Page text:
Malawi is encouraging women to screen for cervical cancer
Aggregated data from various sources shows that approximately 3700 Malawian women are diagnosed with cervical cancer each year, with 2300 dying because of it. Several factors account for the high mortality rates.
“Religion and culture are some of the reasons why women would not want to go to hospital and be screened for cervical cancer,” says George Jobe, an executive director at Malawi health equity network (MHEN). He argues that these factors create negative attitudes amongst many women. “Most women will wait until the cancer is advanced and has weakened them before they seek medical attention,” he says, adding that there is denial especially among working-class women and those that are rich “because they think cervical cancer is for the poor”.
Jobe, who also doubles as chairperson of Universal Health Coverage Coalition, implores males to get knowledge about cervical cancer and its dangers so that they can encourage females to go for screening and treatment.
“Awareness should also go to local chiefs and other community leaders so that they, too, know why cervical cancer screening is important. The chiefs play a crucial role in health issues,” he informs.
Many women are also uncomfortable that male health workers will be assigned to conduct the health examinations. In this case, it would be very helpful if cancer screening centres use female health surveillance assistants (HSAs) to do the screening.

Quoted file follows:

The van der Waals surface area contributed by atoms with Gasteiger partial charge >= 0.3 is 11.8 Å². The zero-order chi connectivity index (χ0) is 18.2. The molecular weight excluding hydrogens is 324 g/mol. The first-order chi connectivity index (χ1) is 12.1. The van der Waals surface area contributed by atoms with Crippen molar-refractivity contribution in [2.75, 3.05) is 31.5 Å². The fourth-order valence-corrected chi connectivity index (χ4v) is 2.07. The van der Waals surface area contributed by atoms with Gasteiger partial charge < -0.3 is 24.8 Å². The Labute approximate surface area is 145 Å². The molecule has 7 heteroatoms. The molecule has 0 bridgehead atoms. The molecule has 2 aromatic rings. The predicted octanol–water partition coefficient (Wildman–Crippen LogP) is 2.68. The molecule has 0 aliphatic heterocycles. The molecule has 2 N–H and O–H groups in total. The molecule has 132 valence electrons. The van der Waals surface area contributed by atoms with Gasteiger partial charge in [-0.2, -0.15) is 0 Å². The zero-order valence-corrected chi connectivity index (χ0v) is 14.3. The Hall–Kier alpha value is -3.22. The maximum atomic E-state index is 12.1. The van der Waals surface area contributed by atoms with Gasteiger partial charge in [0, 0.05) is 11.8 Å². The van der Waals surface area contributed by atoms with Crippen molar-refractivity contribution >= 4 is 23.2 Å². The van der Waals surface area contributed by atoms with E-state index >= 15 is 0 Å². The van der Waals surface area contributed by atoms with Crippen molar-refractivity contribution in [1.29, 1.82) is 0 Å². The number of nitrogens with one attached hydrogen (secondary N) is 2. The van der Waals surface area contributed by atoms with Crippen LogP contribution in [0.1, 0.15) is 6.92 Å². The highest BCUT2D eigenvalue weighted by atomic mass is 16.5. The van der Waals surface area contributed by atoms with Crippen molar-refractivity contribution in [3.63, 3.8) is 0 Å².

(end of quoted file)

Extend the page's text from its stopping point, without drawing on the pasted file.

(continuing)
Anifa Chimaliza, a female HSA at Mitundu health centre in Lilongwe, says that most women are putting much of their faith in their religion and would not want to seek medical help. She explains that many women refuse to be vaccinated because of their religious beliefs, yet vaccination would greatly reduce the cases of cancers.
Sometimes, hearsay and rumours influence the attitudes towards attaining care. Loyce Kajawa, a 35-year-old mother of two children, says that whereas she knows about the various types of cancers women suffer from, she has never been screened for any cancer: “I have never suffered from it, but I hear from other women that screening is painful. So, I am afraid to do it.”
Kajawa, who lives in the outskirts of Lilongwe with her 68-year-old mother, says that she knows of women in the village who suffered from cancer and died but “some family members thought that they were bewitched”.
Raphael Mweninguwe is a freelance journalist based in Malawi.